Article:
With the SEC whistleblower program setting new records in 2020 and with a renewed focus on whistleblowers as a result of the AML Act of 2020 (AMLA), it’s important to recall the story of Martin Woods, who The Guardian describes as “one of the most important whistleblowers of our time.” Woods, a senior AML officer, uncovered how his bank stood at the center of one of the world’s biggest money laundering operations, failing to apply the necessary AML controls on ~$378 billion in transfers from the accounts of Mexican exchange houses. A sum equivalent to 1/3 of Mexico’s gross national product! Woods, distinguished from his colleagues by his law enforcement background and instincts, saw red flags and immediately noticed deficiencies in the bank’s KYC data. The deficiencies ultimately led to a breakdown in the bank's controls. While this story might feel like a déjà vu, it occurred over a decade ago at Wachovia Bank, and in the time since, similar stories have played out with some of the more recent scandals.
So, what do all of these scandals have in common?
When one line of defense fails, all lines fail. In recent months, the news has been saturated with articles about calls for regulatory reform, new forms of oversight and even criminal prosecutions. As we reflect on the fact that the biggest money laundering scandal in history happened in 2018, it is essential that the importance of internal reform is not overlooked as the focus turns to external reforms.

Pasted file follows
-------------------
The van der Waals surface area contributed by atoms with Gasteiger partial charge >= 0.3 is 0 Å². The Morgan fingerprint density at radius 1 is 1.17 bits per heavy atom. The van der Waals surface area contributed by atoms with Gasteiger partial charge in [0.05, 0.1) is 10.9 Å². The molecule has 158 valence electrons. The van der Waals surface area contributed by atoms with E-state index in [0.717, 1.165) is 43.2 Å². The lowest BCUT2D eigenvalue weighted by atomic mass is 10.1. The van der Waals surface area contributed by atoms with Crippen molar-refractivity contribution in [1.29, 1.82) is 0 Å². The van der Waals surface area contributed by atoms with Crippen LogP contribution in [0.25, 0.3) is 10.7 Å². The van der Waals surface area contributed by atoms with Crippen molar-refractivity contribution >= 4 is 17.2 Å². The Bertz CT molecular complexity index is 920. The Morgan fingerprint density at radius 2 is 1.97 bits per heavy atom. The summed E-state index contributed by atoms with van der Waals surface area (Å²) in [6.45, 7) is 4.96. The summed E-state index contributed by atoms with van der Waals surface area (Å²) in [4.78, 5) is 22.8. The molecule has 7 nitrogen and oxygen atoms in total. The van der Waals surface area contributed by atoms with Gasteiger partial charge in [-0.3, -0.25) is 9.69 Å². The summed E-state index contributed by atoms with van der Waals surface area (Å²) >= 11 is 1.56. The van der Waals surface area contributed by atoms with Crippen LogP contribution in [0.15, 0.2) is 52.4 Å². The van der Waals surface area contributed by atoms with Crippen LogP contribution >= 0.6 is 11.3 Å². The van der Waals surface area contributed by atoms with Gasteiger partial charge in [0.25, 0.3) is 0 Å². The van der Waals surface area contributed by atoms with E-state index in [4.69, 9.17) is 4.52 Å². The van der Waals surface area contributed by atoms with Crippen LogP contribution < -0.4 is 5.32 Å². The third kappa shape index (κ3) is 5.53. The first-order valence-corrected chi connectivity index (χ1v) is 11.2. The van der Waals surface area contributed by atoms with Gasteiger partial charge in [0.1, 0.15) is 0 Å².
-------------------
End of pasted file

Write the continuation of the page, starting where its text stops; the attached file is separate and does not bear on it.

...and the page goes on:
A 2016 PWC report highlighted various problems with the three lines of defense model and noted that each line has a unique set of issues that prevent optimal performance. For sales teams – “the first line” - a lack of accountability, unclear understanding of their role, and the wrong tone from the top hinder their ability to be the first line of defense. While compliance teams - “the second line” - deal with siloed departments, poor coordination, and a failure to use technology and data more effectively. But most importantly, the second line is burdened with performing first line functions, and as a result, is unable to review and challenge the first line’s risk assessments, which Sigma has observed during numerous Certified Rating assessments. For audit teams – “the third line” - the main issue appears to be outdated data management and analytics.
And with improvements in technology, innovation and new regulation, the three lines of defense model will continue to grow in complexity. The time is ripe for companies to rethink risk management culture from the inside – by empowering the three lines to make sure they don’t lose sight of what they are actually ‘defending' - the public interest.